Employers Associations and Trade Unions in Norway

1. Brief Description of Employees’ and Employers’ Organizations

A union, according to the Labour Disputes Act, is defined as “any associations of workers or workers’ associations when the association has the purpose and interests of promoting workers’ interests to their employers.” There is no requirement that the union have its own statutes, a board, etc. A union is, however, often a member of a larger association or confederation.

The two most important unions are LO (The Norwegian Federation of Trade Unions), representing employees, and NHO (The Confederation of Norwegian Business and Industry), representing employers. Both unions are umbrella organizations and consist of a number of smaller unions. The affiliated unions to LO are often vertically organised, including both blue and white collar workers, and cover both the private and the public sectors. They are actively involved in both political and judicial issues and have become powerful actors in Norwegian community and social life.

2. Rights and Importance of Trade Unions

Trade unions’ rights are regulated in the Labor Disputes Act. Generally, trade unions have a right to enter into collective agreements. Collective bargaining agreements between employees and employers organizations are usually negotiated every other year. LO and NHO are involved in most of the collective bargaining agreements entered into in Norway and have developed the so-called Main Agreement. The Main Agreement is a framework agreement that contains the general rights and basic rules in the workplace.

3. Types of Representation

Employee representatives to represent the organized employees shall be elected at every enterprise where the enterprise or the employees so demand. At enterprises with up to twenty-five employees, two employee representatives may be elected.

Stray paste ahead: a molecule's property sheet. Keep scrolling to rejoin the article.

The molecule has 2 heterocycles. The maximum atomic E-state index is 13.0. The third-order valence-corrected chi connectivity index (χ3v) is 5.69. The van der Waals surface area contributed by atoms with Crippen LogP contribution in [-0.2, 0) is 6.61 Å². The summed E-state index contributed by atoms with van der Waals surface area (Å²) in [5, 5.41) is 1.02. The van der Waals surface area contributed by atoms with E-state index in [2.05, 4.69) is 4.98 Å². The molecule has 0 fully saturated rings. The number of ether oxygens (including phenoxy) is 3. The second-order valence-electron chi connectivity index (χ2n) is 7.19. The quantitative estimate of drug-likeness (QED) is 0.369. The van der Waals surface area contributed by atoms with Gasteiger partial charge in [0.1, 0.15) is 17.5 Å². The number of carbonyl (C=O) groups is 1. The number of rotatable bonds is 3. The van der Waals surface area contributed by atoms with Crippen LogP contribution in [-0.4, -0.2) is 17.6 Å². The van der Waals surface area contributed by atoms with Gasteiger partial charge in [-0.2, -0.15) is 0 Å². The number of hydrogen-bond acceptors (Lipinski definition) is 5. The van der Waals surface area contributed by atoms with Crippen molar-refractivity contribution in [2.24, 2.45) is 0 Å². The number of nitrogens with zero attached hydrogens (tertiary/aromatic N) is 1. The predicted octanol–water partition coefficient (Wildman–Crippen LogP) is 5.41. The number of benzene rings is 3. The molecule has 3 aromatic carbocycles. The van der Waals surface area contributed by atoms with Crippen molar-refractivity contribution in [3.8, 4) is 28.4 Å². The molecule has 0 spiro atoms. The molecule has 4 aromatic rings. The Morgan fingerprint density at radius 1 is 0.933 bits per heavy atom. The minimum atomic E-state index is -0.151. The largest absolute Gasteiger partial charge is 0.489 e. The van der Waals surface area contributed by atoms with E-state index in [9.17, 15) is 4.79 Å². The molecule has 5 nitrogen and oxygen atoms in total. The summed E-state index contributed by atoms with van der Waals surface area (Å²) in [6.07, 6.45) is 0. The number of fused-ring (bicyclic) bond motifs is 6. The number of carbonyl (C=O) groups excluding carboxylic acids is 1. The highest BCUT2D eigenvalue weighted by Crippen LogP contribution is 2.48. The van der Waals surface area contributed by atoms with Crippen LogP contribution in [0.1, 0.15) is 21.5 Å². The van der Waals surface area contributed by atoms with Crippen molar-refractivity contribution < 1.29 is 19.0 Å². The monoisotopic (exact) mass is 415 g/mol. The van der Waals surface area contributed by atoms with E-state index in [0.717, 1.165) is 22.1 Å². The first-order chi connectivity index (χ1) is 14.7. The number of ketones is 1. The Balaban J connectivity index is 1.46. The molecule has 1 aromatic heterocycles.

4. Number of Representatives

The number of employee representatives at enterprises having over twenty-five employees shall be as follows:

  • from 26 to 50 employees: 3 employee representatives
  • from 51 to 150: 4 employee representatives
  • from 151 to 300: 6 employee representatives
  • from 301 to 500: 8 employee representatives
  • from 501 to 750: 10 employee representatives
  • over 750: 12 employee representatives

5. Appointment of Representatives

Employee representatives shall be appointed from among workers of recognized ability, with experience and insight into working conditions at the enterprise. Whenever possible, they shall have worked at the enterprise or in the company as a whole for the last 2 years. Elections are for one calendar year. The chairperson, vice-chairperson and secretary may be elected for 2 years.

6. Tasks and Obligations of Representatives

Employee representatives shall be recognized as the representatives and spokespersons of the organized employees. They are also entitled to receive information and discuss with the management of the enterprise matters relating to the financial position of the enterprise, its production and its development
– matters immediately related to the workplace and everyday operations – general wage and working conditions at the enterprise, concerning matters of reorganization of operations and concerning matters of company law, etc.

7. Employees’ Representation in Management

The Norwegian Constitution gives employees the right to participate in the management of the workplace. Both the Private Limited Liability Companies Act of 1997 and the Public Limited Companies Act of 1997 entitles employees to representation on the board of directors.

8. Other Types of Employee Representative Bodies

Safety representatives shall be elected at all undertakings subject to the Working Environment Act. At undertakings with less than ten employees, the parties may agree in writing upon a different arrangement, which may involve agreeing that the undertaking shall not have a safety representative.

The working environment committee shall make efforts to establish a fully satisfactory working environment in the undertaking. The committee shall participate in planning safety and environmental work and shall follow up questions relating to the safety, health and welfare of the employees.

For more information on these articles or any other issues involving labour and employment matters in Norway, please contact Storeng, Beck & Due Lund (SBDL)